Mossoff reiterated in his statement at the listening session that I-MAK is relying on pending and abandoned applications in its count of patents covering individual drugs, which greatly skews the data. He told the USPTO and FDA panelists that he hopes they will put the evidentiary burden for proving systemic problems on those proposing systemic changes and that they will remember the data driving the debate is rife with serious questions about its veracity.
A Problem of Perspective?
IPWatchdog sources also expressed some concern about the USPTO’s lineup of panelists. While at first glance the roster for each panel seems generally balanced, it is worth noting that at least six of the speakers over the course of the day represented entities funded by John and Laura Arnold, a Texas billionaire couple who have been active in sponsoring efforts around drug pricing legislation. T1 International, I-MAK, Generation Patient and Patients for Affordable Drugs are all backed by Arnold Ventures, and collectively had six speaking spots throughout the session, with T1I featured on three separate panels. This begs the question whether the event truly represented a diverse array of patient perspectives, or just the same perspective and talking points parroted by six different people.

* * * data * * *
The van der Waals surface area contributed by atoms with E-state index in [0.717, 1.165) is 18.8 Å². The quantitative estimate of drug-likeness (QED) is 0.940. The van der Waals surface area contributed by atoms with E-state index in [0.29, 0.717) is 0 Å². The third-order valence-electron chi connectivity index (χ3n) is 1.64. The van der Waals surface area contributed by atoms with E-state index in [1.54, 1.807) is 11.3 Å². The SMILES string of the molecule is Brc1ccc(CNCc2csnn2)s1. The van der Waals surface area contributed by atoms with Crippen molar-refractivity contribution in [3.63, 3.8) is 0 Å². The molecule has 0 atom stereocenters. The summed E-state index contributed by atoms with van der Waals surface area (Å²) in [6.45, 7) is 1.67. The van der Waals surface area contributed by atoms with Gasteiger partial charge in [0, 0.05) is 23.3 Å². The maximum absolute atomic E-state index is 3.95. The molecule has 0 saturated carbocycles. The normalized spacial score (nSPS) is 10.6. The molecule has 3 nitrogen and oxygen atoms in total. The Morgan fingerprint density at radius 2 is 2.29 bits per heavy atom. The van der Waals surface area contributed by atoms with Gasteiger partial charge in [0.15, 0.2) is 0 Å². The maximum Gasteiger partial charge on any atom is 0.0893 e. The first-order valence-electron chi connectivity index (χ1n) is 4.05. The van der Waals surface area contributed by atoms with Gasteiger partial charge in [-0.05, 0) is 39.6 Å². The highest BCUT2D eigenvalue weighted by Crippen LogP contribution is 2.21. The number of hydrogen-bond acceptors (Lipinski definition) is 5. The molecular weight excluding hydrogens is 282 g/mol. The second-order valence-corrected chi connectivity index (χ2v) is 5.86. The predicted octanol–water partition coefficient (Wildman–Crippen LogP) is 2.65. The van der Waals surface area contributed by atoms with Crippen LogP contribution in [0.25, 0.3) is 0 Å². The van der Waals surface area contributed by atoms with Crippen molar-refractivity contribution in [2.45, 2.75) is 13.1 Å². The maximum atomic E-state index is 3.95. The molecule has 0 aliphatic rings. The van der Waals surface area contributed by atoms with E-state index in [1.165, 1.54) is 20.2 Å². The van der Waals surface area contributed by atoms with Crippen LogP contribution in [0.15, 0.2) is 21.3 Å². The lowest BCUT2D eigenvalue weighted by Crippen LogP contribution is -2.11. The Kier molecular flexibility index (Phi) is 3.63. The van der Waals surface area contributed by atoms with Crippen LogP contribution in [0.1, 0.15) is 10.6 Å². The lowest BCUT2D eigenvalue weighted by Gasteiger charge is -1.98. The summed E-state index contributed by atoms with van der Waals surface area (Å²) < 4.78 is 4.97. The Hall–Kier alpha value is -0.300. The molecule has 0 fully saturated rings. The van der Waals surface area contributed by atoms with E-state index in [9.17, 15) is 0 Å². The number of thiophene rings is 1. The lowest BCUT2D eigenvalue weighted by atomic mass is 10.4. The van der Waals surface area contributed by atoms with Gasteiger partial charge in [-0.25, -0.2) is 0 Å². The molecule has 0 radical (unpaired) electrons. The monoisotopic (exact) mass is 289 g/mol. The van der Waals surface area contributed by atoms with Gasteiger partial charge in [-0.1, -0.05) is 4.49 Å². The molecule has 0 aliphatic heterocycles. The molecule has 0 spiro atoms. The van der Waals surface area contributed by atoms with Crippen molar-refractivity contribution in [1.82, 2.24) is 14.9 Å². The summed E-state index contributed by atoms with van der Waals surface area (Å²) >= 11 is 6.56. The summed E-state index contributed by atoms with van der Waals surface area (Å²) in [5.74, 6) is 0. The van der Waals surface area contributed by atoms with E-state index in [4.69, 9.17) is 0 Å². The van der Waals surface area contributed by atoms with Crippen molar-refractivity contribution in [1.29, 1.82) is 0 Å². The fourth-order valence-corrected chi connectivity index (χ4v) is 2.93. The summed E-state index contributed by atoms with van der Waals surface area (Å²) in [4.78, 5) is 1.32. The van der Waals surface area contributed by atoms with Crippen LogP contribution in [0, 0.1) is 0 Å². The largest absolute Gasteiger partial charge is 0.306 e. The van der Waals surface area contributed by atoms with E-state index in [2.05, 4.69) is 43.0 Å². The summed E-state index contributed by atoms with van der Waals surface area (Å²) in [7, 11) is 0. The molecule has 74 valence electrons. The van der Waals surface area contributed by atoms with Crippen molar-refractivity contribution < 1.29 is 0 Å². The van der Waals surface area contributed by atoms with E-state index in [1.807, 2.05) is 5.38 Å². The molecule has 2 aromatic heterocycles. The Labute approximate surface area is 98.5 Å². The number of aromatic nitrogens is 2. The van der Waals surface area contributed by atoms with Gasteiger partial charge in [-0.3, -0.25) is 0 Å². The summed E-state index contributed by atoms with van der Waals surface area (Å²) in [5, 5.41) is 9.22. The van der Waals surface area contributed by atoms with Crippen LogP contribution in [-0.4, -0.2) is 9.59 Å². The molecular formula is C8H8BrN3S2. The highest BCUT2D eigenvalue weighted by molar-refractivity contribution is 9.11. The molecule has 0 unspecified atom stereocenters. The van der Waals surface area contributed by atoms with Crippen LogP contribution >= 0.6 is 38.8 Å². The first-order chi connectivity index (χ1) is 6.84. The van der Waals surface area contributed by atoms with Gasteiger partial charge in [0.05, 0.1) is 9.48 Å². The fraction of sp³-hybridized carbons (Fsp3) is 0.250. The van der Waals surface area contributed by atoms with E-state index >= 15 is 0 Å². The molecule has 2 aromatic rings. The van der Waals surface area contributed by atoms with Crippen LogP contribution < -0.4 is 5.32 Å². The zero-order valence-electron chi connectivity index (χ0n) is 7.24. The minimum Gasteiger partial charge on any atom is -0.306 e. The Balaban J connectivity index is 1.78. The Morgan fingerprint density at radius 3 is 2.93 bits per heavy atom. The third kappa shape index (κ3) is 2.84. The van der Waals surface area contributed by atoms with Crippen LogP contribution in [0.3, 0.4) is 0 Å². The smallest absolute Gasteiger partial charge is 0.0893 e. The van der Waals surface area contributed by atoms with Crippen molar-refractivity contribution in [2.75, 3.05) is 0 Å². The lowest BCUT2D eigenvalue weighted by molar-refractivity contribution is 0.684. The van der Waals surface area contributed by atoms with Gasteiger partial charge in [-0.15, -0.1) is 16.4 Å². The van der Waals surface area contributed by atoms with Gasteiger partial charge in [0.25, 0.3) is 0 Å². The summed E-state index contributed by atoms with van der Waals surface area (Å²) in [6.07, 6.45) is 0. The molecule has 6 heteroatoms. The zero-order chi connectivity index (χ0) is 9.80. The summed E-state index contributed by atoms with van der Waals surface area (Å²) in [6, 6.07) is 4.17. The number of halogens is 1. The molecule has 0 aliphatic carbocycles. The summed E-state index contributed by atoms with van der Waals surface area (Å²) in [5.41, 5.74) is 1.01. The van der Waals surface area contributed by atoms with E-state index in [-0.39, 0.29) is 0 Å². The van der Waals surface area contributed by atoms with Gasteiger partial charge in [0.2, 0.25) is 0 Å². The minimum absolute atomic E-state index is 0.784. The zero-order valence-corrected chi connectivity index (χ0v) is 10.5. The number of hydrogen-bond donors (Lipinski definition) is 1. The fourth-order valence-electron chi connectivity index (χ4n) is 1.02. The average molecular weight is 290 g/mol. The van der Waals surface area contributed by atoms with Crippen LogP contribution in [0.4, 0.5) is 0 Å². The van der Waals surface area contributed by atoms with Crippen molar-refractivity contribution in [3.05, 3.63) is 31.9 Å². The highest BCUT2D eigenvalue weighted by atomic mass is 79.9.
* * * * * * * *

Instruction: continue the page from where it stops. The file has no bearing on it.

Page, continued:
The Listening Session opened with comments from patients dealing with chronic illnesses such as multiple sclerosis and ulcerative colitis, who pushed for patients to have more direct access and communication with the USPTO.
Sneha Dave, who founded Generation Patient, is a 24-year old living with a severe form of ulcerative colitis who urged the USPTO to engage patient stakeholders. She advocated for creating a patient advisory committee at the USPTO—a suggestion proposed by several other patient panelists—and said that members of such a committee must also be compensated for their time. She also urged against granting patents on minor changes to an invention and said that younger patients are particularly affected by prolonged patents. “When the patent system is misused, our demographic is disproportionately affected,” Dave said. “We have a lifetime ahead of us.”
Today’s event also featured opening remarks by USPTO Kathi Vidal, closing remarks by Deputy Director Derrick Brent and panels on “Patenting practices in the pharmaceutical sector” and “Patent term extension and patent use codes.” Vidal said the Office would take the input received today “to create a positive impact on accessibility to life-saving and altering medicines.”
You can read all of the testimony from today’s speakers here.